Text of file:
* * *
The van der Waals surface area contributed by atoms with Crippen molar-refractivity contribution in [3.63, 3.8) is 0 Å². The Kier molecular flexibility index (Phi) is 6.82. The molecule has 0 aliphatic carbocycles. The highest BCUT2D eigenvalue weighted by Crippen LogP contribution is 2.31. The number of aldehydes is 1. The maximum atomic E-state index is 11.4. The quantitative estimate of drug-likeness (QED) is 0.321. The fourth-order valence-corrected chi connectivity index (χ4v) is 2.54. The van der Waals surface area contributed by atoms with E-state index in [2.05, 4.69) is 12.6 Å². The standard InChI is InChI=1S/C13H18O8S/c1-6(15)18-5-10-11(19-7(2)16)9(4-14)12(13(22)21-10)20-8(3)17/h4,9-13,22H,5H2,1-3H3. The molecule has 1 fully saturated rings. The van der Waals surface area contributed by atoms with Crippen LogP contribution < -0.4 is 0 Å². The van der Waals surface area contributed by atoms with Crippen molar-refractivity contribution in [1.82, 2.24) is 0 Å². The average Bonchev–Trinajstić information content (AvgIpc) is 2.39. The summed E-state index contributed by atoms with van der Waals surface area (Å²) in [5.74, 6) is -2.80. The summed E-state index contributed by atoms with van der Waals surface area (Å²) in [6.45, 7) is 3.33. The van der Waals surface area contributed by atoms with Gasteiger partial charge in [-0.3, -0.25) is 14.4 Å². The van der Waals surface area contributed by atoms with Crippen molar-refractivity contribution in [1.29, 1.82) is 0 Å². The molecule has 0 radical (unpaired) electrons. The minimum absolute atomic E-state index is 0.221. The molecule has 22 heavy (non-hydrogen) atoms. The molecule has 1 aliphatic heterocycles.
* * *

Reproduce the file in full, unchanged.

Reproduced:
The van der Waals surface area contributed by atoms with Crippen molar-refractivity contribution in [3.63, 3.8) is 0 Å². The Kier molecular flexibility index (Phi) is 6.82. The molecule has 0 aliphatic carbocycles. The highest BCUT2D eigenvalue weighted by Crippen LogP contribution is 2.31. The number of aldehydes is 1. The maximum atomic E-state index is 11.4. The quantitative estimate of drug-likeness (QED) is 0.321. The fourth-order valence-corrected chi connectivity index (χ4v) is 2.54. The van der Waals surface area contributed by atoms with E-state index in [2.05, 4.69) is 12.6 Å². The standard InChI is InChI=1S/C13H18O8S/c1-6(15)18-5-10-11(19-7(2)16)9(4-14)12(13(22)21-10)20-8(3)17/h4,9-13,22H,5H2,1-3H3. The molecule has 1 fully saturated rings. The van der Waals surface area contributed by atoms with Crippen LogP contribution < -0.4 is 0 Å². The van der Waals surface area contributed by atoms with Crippen molar-refractivity contribution in [1.82, 2.24) is 0 Å². The average Bonchev–Trinajstić information content (AvgIpc) is 2.39. The summed E-state index contributed by atoms with van der Waals surface area (Å²) in [5.74, 6) is -2.80. The summed E-state index contributed by atoms with van der Waals surface area (Å²) in [6.45, 7) is 3.33. The van der Waals surface area contributed by atoms with Gasteiger partial charge in [-0.3, -0.25) is 14.4 Å². The van der Waals surface area contributed by atoms with Crippen molar-refractivity contribution in [1.29, 1.82) is 0 Å². The molecule has 0 radical (unpaired) electrons. The minimum absolute atomic E-state index is 0.221. The molecule has 22 heavy (non-hydrogen) atoms. The molecule has 1 aliphatic heterocycles.